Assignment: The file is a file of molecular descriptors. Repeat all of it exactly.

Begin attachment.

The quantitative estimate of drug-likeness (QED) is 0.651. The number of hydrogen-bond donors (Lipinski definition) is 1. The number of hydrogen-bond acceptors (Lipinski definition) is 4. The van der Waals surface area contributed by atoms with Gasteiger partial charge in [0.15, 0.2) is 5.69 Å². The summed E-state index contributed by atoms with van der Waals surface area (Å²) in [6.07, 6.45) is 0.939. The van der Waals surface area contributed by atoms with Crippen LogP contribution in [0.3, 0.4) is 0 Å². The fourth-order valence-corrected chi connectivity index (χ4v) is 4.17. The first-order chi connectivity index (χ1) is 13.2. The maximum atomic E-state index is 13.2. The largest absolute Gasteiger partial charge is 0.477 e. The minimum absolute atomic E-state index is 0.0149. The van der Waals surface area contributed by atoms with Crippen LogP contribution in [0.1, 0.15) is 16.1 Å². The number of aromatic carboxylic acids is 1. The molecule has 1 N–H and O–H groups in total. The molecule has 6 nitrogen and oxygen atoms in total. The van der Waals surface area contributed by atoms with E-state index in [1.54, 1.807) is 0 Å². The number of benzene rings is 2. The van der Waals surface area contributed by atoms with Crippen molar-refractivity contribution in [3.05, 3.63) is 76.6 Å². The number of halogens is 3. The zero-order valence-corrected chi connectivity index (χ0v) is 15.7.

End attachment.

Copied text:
The quantitative estimate of drug-likeness (QED) is 0.651. The number of hydrogen-bond donors (Lipinski definition) is 1. The number of hydrogen-bond acceptors (Lipinski definition) is 4. The van der Waals surface area contributed by atoms with Gasteiger partial charge in [0.15, 0.2) is 5.69 Å². The summed E-state index contributed by atoms with van der Waals surface area (Å²) in [6.07, 6.45) is 0.939. The van der Waals surface area contributed by atoms with Crippen LogP contribution in [0.3, 0.4) is 0 Å². The fourth-order valence-corrected chi connectivity index (χ4v) is 4.17. The first-order chi connectivity index (χ1) is 13.2. The maximum atomic E-state index is 13.2. The largest absolute Gasteiger partial charge is 0.477 e. The minimum absolute atomic E-state index is 0.0149. The van der Waals surface area contributed by atoms with Crippen LogP contribution in [0.1, 0.15) is 16.1 Å². The number of aromatic carboxylic acids is 1. The molecule has 1 N–H and O–H groups in total. The molecule has 6 nitrogen and oxygen atoms in total. The van der Waals surface area contributed by atoms with E-state index in [1.54, 1.807) is 0 Å². The number of benzene rings is 2. The van der Waals surface area contributed by atoms with Crippen molar-refractivity contribution in [3.05, 3.63) is 76.6 Å². The number of halogens is 3. The zero-order valence-corrected chi connectivity index (χ0v) is 15.7.